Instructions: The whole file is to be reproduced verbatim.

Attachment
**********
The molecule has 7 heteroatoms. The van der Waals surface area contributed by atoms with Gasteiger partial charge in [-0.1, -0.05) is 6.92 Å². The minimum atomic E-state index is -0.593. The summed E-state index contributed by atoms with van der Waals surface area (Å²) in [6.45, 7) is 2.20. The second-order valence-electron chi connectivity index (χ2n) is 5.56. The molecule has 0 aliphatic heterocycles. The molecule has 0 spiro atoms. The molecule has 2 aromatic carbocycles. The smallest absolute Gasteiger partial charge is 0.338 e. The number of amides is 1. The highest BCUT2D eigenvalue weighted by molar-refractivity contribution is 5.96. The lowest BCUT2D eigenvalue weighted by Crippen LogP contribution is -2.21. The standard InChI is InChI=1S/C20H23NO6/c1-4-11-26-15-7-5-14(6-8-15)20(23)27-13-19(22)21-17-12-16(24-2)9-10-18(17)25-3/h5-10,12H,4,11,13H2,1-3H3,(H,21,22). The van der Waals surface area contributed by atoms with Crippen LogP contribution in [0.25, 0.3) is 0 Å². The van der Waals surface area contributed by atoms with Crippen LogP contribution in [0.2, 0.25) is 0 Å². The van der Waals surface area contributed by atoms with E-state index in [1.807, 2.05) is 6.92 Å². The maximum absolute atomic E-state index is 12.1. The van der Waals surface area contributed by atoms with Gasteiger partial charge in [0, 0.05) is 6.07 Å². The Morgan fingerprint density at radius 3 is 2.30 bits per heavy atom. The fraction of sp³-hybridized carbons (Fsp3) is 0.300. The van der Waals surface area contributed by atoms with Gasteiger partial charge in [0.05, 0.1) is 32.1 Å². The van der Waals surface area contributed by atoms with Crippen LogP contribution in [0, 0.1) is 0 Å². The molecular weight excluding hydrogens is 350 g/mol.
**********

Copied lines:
The molecule has 7 heteroatoms. The van der Waals surface area contributed by atoms with Gasteiger partial charge in [-0.1, -0.05) is 6.92 Å². The minimum atomic E-state index is -0.593. The summed E-state index contributed by atoms with van der Waals surface area (Å²) in [6.45, 7) is 2.20. The second-order valence-electron chi connectivity index (χ2n) is 5.56. The molecule has 0 aliphatic heterocycles. The molecule has 0 spiro atoms. The molecule has 2 aromatic carbocycles. The smallest absolute Gasteiger partial charge is 0.338 e. The number of amides is 1. The highest BCUT2D eigenvalue weighted by molar-refractivity contribution is 5.96. The lowest BCUT2D eigenvalue weighted by Crippen LogP contribution is -2.21. The standard InChI is InChI=1S/C20H23NO6/c1-4-11-26-15-7-5-14(6-8-15)20(23)27-13-19(22)21-17-12-16(24-2)9-10-18(17)25-3/h5-10,12H,4,11,13H2,1-3H3,(H,21,22). The van der Waals surface area contributed by atoms with Crippen LogP contribution in [0.25, 0.3) is 0 Å². The van der Waals surface area contributed by atoms with Crippen LogP contribution in [0.2, 0.25) is 0 Å². The van der Waals surface area contributed by atoms with E-state index in [1.807, 2.05) is 6.92 Å². The maximum absolute atomic E-state index is 12.1. The van der Waals surface area contributed by atoms with Gasteiger partial charge in [0, 0.05) is 6.07 Å². The Morgan fingerprint density at radius 3 is 2.30 bits per heavy atom. The fraction of sp³-hybridized carbons (Fsp3) is 0.300. The van der Waals surface area contributed by atoms with Gasteiger partial charge in [0.05, 0.1) is 32.1 Å². The van der Waals surface area contributed by atoms with Crippen LogP contribution in [0, 0.1) is 0 Å². The molecular weight excluding hydrogens is 350 g/mol.